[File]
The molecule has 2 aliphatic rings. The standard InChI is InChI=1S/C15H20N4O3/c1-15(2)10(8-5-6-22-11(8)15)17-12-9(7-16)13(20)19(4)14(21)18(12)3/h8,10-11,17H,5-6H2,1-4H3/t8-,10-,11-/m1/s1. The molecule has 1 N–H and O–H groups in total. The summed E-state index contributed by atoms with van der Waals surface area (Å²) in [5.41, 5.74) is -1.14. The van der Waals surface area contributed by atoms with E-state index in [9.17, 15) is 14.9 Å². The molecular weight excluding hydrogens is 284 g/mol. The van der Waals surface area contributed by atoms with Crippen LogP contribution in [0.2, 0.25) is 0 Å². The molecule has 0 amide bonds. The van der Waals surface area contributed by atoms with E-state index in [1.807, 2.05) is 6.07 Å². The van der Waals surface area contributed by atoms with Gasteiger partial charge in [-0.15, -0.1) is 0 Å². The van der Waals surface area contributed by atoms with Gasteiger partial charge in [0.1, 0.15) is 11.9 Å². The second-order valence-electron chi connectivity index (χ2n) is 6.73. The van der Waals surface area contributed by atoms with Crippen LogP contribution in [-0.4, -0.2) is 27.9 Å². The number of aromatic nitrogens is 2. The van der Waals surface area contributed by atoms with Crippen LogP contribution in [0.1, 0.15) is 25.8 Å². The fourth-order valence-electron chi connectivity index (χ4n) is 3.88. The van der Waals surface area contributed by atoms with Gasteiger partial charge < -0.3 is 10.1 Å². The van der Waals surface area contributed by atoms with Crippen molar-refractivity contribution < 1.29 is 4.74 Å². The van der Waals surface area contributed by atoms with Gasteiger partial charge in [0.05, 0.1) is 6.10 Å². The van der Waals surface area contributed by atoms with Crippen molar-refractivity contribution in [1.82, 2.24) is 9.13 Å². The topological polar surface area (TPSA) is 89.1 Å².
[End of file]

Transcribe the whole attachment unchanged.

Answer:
The molecule has 2 aliphatic rings. The standard InChI is InChI=1S/C15H20N4O3/c1-15(2)10(8-5-6-22-11(8)15)17-12-9(7-16)13(20)19(4)14(21)18(12)3/h8,10-11,17H,5-6H2,1-4H3/t8-,10-,11-/m1/s1. The molecule has 1 N–H and O–H groups in total. The summed E-state index contributed by atoms with van der Waals surface area (Å²) in [5.41, 5.74) is -1.14. The van der Waals surface area contributed by atoms with E-state index in [9.17, 15) is 14.9 Å². The molecular weight excluding hydrogens is 284 g/mol. The van der Waals surface area contributed by atoms with Crippen LogP contribution in [0.2, 0.25) is 0 Å². The molecule has 0 amide bonds. The van der Waals surface area contributed by atoms with E-state index in [1.807, 2.05) is 6.07 Å². The van der Waals surface area contributed by atoms with Gasteiger partial charge in [-0.15, -0.1) is 0 Å². The van der Waals surface area contributed by atoms with Gasteiger partial charge in [0.1, 0.15) is 11.9 Å². The second-order valence-electron chi connectivity index (χ2n) is 6.73. The van der Waals surface area contributed by atoms with Crippen LogP contribution in [-0.4, -0.2) is 27.9 Å². The number of aromatic nitrogens is 2. The van der Waals surface area contributed by atoms with Crippen LogP contribution in [0.1, 0.15) is 25.8 Å². The fourth-order valence-electron chi connectivity index (χ4n) is 3.88. The van der Waals surface area contributed by atoms with Gasteiger partial charge < -0.3 is 10.1 Å². The van der Waals surface area contributed by atoms with Crippen molar-refractivity contribution < 1.29 is 4.74 Å². The van der Waals surface area contributed by atoms with Gasteiger partial charge in [0.05, 0.1) is 6.10 Å². The van der Waals surface area contributed by atoms with Crippen molar-refractivity contribution in [1.82, 2.24) is 9.13 Å². The topological polar surface area (TPSA) is 89.1 Å².